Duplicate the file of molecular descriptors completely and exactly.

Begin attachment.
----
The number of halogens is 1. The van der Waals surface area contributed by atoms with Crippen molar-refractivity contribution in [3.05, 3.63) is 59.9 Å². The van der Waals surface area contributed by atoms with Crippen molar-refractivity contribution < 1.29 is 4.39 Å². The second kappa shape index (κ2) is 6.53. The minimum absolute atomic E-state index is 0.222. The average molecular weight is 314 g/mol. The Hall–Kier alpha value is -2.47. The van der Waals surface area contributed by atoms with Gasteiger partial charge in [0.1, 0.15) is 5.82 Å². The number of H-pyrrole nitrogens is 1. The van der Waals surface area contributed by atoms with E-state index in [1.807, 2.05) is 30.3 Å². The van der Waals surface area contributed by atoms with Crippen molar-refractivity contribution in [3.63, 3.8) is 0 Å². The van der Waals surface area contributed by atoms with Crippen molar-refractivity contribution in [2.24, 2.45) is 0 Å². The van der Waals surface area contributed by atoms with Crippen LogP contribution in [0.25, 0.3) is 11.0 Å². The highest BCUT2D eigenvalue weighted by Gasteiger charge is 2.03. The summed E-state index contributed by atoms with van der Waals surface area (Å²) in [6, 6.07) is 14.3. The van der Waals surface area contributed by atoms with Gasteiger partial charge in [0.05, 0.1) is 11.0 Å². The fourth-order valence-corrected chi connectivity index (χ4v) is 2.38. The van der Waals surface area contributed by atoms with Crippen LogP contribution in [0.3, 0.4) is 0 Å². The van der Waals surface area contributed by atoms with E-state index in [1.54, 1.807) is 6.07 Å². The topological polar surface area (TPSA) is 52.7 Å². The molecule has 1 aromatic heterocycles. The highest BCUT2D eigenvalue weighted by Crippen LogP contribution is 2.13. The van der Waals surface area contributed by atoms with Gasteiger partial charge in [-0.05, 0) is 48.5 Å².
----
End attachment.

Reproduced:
The number of halogens is 1. The van der Waals surface area contributed by atoms with Crippen molar-refractivity contribution in [3.05, 3.63) is 59.9 Å². The van der Waals surface area contributed by atoms with Crippen molar-refractivity contribution < 1.29 is 4.39 Å². The second kappa shape index (κ2) is 6.53. The minimum absolute atomic E-state index is 0.222. The average molecular weight is 314 g/mol. The Hall–Kier alpha value is -2.47. The van der Waals surface area contributed by atoms with Gasteiger partial charge in [0.1, 0.15) is 5.82 Å². The number of H-pyrrole nitrogens is 1. The van der Waals surface area contributed by atoms with E-state index in [1.807, 2.05) is 30.3 Å². The van der Waals surface area contributed by atoms with Crippen molar-refractivity contribution in [3.63, 3.8) is 0 Å². The van der Waals surface area contributed by atoms with Crippen molar-refractivity contribution in [2.24, 2.45) is 0 Å². The van der Waals surface area contributed by atoms with Crippen LogP contribution in [0.25, 0.3) is 11.0 Å². The highest BCUT2D eigenvalue weighted by Gasteiger charge is 2.03. The summed E-state index contributed by atoms with van der Waals surface area (Å²) in [6, 6.07) is 14.3. The van der Waals surface area contributed by atoms with Gasteiger partial charge in [0.05, 0.1) is 11.0 Å². The fourth-order valence-corrected chi connectivity index (χ4v) is 2.38. The van der Waals surface area contributed by atoms with Crippen LogP contribution in [0.3, 0.4) is 0 Å². The van der Waals surface area contributed by atoms with E-state index in [1.54, 1.807) is 6.07 Å². The topological polar surface area (TPSA) is 52.7 Å². The molecule has 1 aromatic heterocycles. The highest BCUT2D eigenvalue weighted by Crippen LogP contribution is 2.13. The van der Waals surface area contributed by atoms with Gasteiger partial charge in [-0.05, 0) is 48.5 Å².